# Expressing Arbitrary Reward Functions as Potential-Based Advice (PBA)

I am trying to reproduce the results for the simple grid-world environment in [1]. But it turns out that using a dynamically learned PBA makes the performance worse and I cannot obtain the results shown in Figure 1 (a) in [1] (with the same hyperparameters). Here is the result I got:

The issue I found is that the learning procedure is stuck due to bad PBA in the early stages of training. Without PBA, Sarsa can converge well.

Did anyone try the method before? I am really puzzled and how the authors obtain these good results? There are some top conference papers using the same method in [1], for example, [2] and [3].

Is the method itself defective or anything wrong with my code? Here is part of my codes:

import copy
import numpy as np
import pandas as pd

def expert_reward(s, action):
if (action == RIGHT) or (action == DOWN):
return 1.0
return 0.0

class DynamicPBA:
def __init__(self, actions, learning_rate=0.1, reward_decay=0.99):
self.lr = learning_rate
self.gamma = reward_decay
self.actions = actions
self.q_table = pd.DataFrame(columns=self.actions, dtype=np.float64) #q table for current time step
self.q_table_ = pd.DataFrame(columns=self.actions, dtype=np.float64) #q table for the current time step
self.check_state_exist(str((0,0)))

def learn(self, s, a, r, s_, a_): #(s,a) denotes current state and action, r denotes reward, (s_, a_) denotes the next state and action
self.check_state_exist(s_)
q_predict = self.q_table.loc[s, a]
q_target = r + self.gamma * self.q_table.loc[s_, a_]
self.q_table.loc[s, a] = self.q_table.loc[s, a] + self.lr * (q_target - q_predict)

def update(self):
self.q_table = copy.deepcopy(self.q_table_)

def check_state_exist(self, state):
if state not in self.q_table.index:
# append new state to q table
self.q_table = self.q_table.append(
pd.Series(
[0]*len(self.actions),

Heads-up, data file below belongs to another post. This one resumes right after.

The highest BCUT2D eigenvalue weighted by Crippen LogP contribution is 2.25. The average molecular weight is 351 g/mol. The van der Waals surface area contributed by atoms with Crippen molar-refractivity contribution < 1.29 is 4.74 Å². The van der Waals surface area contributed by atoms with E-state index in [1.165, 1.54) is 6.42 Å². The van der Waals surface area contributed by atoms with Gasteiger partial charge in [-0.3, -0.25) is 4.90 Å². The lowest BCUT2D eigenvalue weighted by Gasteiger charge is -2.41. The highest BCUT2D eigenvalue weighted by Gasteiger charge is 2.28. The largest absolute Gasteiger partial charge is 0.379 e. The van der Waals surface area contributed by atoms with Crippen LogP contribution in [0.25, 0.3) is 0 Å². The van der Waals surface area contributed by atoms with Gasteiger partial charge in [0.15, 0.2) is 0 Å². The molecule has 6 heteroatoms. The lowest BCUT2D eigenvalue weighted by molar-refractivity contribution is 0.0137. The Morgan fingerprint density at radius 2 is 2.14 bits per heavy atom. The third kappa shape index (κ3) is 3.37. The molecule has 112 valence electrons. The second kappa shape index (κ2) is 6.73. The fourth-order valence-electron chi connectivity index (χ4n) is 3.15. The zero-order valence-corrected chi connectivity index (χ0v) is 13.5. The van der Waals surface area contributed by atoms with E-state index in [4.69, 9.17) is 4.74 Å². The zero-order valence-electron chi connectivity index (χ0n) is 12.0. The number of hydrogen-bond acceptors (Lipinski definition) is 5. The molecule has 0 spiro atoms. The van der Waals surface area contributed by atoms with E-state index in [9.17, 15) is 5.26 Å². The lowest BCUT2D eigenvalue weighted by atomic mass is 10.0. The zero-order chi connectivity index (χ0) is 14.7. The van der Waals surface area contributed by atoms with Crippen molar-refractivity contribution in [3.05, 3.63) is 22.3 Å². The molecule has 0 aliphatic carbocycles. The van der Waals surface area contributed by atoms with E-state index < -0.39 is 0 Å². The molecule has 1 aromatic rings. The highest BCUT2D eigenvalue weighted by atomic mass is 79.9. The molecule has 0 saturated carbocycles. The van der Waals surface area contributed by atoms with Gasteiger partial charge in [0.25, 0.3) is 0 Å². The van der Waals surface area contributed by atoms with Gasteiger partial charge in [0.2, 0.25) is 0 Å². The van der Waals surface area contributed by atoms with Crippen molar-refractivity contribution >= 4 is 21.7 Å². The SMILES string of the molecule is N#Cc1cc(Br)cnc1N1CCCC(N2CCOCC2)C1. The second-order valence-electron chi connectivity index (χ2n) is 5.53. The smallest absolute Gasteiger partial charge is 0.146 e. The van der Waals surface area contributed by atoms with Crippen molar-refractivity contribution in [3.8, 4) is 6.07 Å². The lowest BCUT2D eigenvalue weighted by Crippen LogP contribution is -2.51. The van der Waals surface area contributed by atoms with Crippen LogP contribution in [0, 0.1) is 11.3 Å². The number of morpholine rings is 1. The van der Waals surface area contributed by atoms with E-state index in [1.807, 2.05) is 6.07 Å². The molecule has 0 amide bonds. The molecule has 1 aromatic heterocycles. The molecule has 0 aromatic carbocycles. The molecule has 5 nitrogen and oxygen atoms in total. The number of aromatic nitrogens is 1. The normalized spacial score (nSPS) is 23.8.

index=self.q_table.columns,
name=state,
)
)
self.q_table_ = self.q_table_.append(
pd.Series(
[0]*len(self.actions),
index=self.q_table_.columns,
name=state,
)
)

#######Main part

RL = SarsaTable(actions=list(range(len(actions_dict))), reward_decay=0.99, learning_rate=0.05)
expert = DynamicPBA(actions=list(range(len(actions_dict))), learning_rate=0.1, reward_decay=0.99)
for episode in range(100):
# initial observation
s = (0,0)
env.reset(s)
action = RL.choose_action(str(s))

r_episode_s = 0
r_episode = 0

current_step = 0
while True:

# RL take action and get next observation and reward
s_, _, reward, status = env.step(action)
current_step += 1

action_ = RL.choose_action(str(s_))
# update dynamic potentials
expert_r = -expert_reward(s, action)
expert.learn(str(s), action, expert_r, str(s_), action_)

# compute PBA
F = expert.gamma * expert.q_table_.loc[str(s_), action_] - expert.q_table.loc[str(s), action]

#update expert PBA table
expert.update()

RL.learn(str(s), action, reward+F, str(s_), action_, status)

# swap observation
s = s_
action = action_

# break while loop when end of this episode
if status != 'not_over':
break
if current_step>10000:
print(episode, r_episode, r_episode_s, current_step)
break
# learning rate decay
RL.lr = RL.lr*0.999
#     expert.update()


The first issue I see, and likely the most important, is that the update() calls of DynamicPBA frequently update the contents of self.q_table to those of self.q_table_, but the contents of self.q_table_ are never updated. So, your q_table is essentially always filled with a bunch of $$0$$ values that never get a chance to properly learn.
I did not check the rest of the implementation in detail, but at a glance it all looks fine to me. So I guess that changing the last line of learn() to update an entry in self.q_table_ rather than self.q_table should go a long way towards fixing your issue.